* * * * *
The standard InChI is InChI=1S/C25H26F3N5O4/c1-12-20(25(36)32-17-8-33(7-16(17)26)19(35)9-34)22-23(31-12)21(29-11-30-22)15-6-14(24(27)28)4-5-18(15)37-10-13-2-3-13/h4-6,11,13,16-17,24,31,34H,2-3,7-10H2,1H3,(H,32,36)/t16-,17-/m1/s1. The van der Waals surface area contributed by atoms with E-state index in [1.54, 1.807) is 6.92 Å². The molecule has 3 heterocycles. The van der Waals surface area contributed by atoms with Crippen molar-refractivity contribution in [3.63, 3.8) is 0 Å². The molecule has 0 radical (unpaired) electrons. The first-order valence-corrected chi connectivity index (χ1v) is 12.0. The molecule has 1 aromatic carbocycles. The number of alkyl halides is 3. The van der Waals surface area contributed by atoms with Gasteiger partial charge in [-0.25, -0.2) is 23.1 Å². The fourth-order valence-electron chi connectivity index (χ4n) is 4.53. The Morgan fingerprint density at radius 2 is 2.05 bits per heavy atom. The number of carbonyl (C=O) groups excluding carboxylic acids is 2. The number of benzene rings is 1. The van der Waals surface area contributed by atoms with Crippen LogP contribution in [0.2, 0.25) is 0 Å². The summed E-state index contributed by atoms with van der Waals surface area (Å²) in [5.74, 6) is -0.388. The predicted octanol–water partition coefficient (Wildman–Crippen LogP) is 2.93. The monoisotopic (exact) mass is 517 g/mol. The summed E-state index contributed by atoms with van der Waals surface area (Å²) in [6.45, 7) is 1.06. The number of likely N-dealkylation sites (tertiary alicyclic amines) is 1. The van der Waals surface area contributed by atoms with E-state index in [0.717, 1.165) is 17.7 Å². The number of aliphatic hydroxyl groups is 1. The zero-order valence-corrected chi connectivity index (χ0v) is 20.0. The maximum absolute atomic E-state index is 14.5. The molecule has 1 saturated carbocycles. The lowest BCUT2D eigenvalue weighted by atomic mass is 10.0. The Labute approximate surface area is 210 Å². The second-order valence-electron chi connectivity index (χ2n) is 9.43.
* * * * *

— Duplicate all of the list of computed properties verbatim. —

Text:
The standard InChI is InChI=1S/C25H26F3N5O4/c1-12-20(25(36)32-17-8-33(7-16(17)26)19(35)9-34)22-23(31-12)21(29-11-30-22)15-6-14(24(27)28)4-5-18(15)37-10-13-2-3-13/h4-6,11,13,16-17,24,31,34H,2-3,7-10H2,1H3,(H,32,36)/t16-,17-/m1/s1. The van der Waals surface area contributed by atoms with E-state index in [1.54, 1.807) is 6.92 Å². The molecule has 3 heterocycles. The van der Waals surface area contributed by atoms with Crippen molar-refractivity contribution in [3.63, 3.8) is 0 Å². The molecule has 0 radical (unpaired) electrons. The first-order valence-corrected chi connectivity index (χ1v) is 12.0. The molecule has 1 aromatic carbocycles. The number of alkyl halides is 3. The van der Waals surface area contributed by atoms with Gasteiger partial charge in [-0.25, -0.2) is 23.1 Å². The fourth-order valence-electron chi connectivity index (χ4n) is 4.53. The Morgan fingerprint density at radius 2 is 2.05 bits per heavy atom. The number of carbonyl (C=O) groups excluding carboxylic acids is 2. The number of benzene rings is 1. The van der Waals surface area contributed by atoms with Crippen LogP contribution in [0.2, 0.25) is 0 Å². The summed E-state index contributed by atoms with van der Waals surface area (Å²) in [5.74, 6) is -0.388. The predicted octanol–water partition coefficient (Wildman–Crippen LogP) is 2.93. The monoisotopic (exact) mass is 517 g/mol. The summed E-state index contributed by atoms with van der Waals surface area (Å²) in [6.45, 7) is 1.06. The number of likely N-dealkylation sites (tertiary alicyclic amines) is 1. The van der Waals surface area contributed by atoms with E-state index in [0.717, 1.165) is 17.7 Å². The number of aliphatic hydroxyl groups is 1. The zero-order valence-corrected chi connectivity index (χ0v) is 20.0. The maximum absolute atomic E-state index is 14.5. The molecule has 1 saturated carbocycles. The lowest BCUT2D eigenvalue weighted by atomic mass is 10.0. The Labute approximate surface area is 210 Å². The second-order valence-electron chi connectivity index (χ2n) is 9.43.